"Are we prepared to promote conditions in which the living contact with God can be reestablished? For our lives today have become godless to the point of complete vacuity. God is no longer with us in the conscious sense of the word. He is denied, ignored, excluded from every claim to have a part in our daily life." - Alfred Delp, S.J.

Tuesday, October 08, 2013

If today you hear his voice...

I like this very much:
“Open up your heart and listen to what God is saying to you. Allow your life to “written” by God”. Just as the Good Samaritan did when he stopped to help the stranger, we must all listen to God’s voice and sometimes put our own projects on hold to do his will.

Speaking to those present for morning Mass at Casa Santa Marta on Monday, Pope Francis pointed out that it can happen that Christians, Catholics, priests. Bishops and even the Pope sometimes turn away from God!
Not to listen to his voice, not to take heed in our hearts of his proposal and his invitation– the Pope said – is a daily temptation. And he said there are many ways in which one can turn away from God, polite, sophisticated ways… And to better illustrate his message, Pope Francis recalled the parable recounted in the Gospel in which there is a half-dead man lying in the road. A priest walks by – a zealous priest wearing a cassock and on his way to say Mass. The priest looks at the man and says to himself “I will be late for Mass” and goes on his way. “He didn’t hear the voice of God” – Pope Francis pointed out.

Then a Levite passes by – the Pope continued – and perhaps he thinks “If I get involved and the man dies, then tomorrow I will have to go before the judge and give testimony…” so, the Pope continued “he too goes on his way. He too – Francis points out - “turns away from the voice of God”…

Only the Samaritan, a sinner, someone who habitually turns away from God had the capacity “to hear God and to understand his request”. Someone – the Pope observes – “who wasn’t used to participating in religious rites, who didn’t lead a “moral” life, who was theologically “wrong”, because – Pope Francis explained – Samaritans believed that God should be adored elsewhere, not where the Lord had said”. But “the Samaritan understood that God was calling him and he did not turn away. He went to the man, bound up his wounds, poured on oil and wine. He set him on his own animal, brought him to an inn and took care of him”. He gave up his whole evening for him.

Meanwhile, Pope Francis said, the priest was on time for Mass and the faithful were happy; the Levite’s schedule was not upset…. And the Pope asked: “why did Jonah run away from God when the Lord asked him to go to Ninevah and he boarded a ship to Spain? Why did the priest turn away from God? Why did the Levite turn away from God? Because their hearts were closed, and when your heart is closed you cannot hear the voice of God. Instead the Samaritan - he said - “saw and was moved with compassion”: his heart was open, he was human, and humanity brought him close to God. - Homily for Monday's Mass
If you really listen to the Pope - I think you'll get to understand him.

He speaks from experience I think.  It's the sinner's experience. 

Years ago, when I struggled with habitual sin, I tried to get to confession as soon as I could.  I would get up very early and drive a long distance to a church which had confessions first thing in the morning, right after the 6:30AM Mass.  I drove over the speed limit some mornings, just to be first in line after Mass.  I drove through stop lights - I broke the law.  One day I was going to confession at noon at a downtown church.  As I entered the parking lot I slightly brushed the fender of an old car parked on the street.  I didn't even bother to check for a scratch on my car or the other car - because I had to get in line for confession.  I was so determined to let no one and no thing get in my way.  I'm so ashamed that I acted like that - that I added to my sin.  I have so many stories like that - and at the time I failed to see the significance of my failings, my lack of charity - I was so intent upon being absolved from my 'bigger' sins.  At times, I've acted similarly in my mad rush to get to Mass on time.   Mea culpa!  But doesn't that sound a little bit like what the Pope was talking about?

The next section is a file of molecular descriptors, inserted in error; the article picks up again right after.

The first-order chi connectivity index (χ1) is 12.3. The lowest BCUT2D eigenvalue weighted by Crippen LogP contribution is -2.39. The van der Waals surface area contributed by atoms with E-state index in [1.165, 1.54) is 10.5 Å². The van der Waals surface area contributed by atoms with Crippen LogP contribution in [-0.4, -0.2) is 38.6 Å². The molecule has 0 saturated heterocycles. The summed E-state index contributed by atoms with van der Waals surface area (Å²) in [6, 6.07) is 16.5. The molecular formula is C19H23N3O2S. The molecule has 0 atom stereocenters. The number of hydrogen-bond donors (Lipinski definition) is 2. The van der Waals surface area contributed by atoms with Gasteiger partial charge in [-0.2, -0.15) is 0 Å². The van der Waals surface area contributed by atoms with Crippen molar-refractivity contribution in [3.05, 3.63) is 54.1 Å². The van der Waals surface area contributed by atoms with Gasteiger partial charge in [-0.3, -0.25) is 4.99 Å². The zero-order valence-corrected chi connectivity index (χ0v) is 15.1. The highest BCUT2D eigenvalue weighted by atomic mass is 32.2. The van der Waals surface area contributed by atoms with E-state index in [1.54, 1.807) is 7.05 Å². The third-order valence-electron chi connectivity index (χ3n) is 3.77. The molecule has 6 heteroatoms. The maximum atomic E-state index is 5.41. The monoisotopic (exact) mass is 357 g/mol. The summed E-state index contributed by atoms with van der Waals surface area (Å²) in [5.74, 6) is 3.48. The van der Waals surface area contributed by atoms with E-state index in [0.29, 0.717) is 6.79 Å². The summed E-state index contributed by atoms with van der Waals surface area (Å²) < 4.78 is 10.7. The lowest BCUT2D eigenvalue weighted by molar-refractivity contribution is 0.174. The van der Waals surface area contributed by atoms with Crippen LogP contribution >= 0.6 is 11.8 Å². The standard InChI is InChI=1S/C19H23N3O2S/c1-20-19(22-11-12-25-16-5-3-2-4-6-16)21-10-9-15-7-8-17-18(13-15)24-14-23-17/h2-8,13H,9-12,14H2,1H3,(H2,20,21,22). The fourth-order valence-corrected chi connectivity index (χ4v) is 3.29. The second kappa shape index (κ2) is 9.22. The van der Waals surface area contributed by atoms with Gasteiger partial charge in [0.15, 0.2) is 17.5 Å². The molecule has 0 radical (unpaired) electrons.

On the other hand, have you ever been brushed off by a priest?  Have you ever asked for advice or direction, only to be brushed off, your concerns not taken seriously?  Or because he was too busy?  To much in a rush?  Have you ever brushed off some one else because you had better things to do?

I'm so grateful for such a simple, honest, Holy Father.  It amazes me how well he understands the sinner, how he welcomes them and eats with them.



  1. Your "late for confession" confession really got me. Ouch. I'm very much the same. One of my sons said he was going to get me a bumper sticker similar to "Drive it like you stole it." that said, "Drive it like you're late for
    Church." You will find me in the "miserable sinner" line every day. Pope Francis makes me feel more hopeful about that fact.

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  3. I find highly annoying and somewhat patronising when a priest retells a Gospel parable with another parable, or even just retells the parable we've just heard like it's something novel. Happens all the time

  4. Terry, are you saying you understand this Pope? You must be closer to God that I imagined. You should get a real website and tell the pour souls like me what the Pope really means. {wink}

    Per the painting: A really good Samaritan would have at least wrapped the poor blighter in that sheet he's sitting on before hauling him all round town on an ass.

  5. Speaking of a good Samaritan...


    May heaven be her reward.


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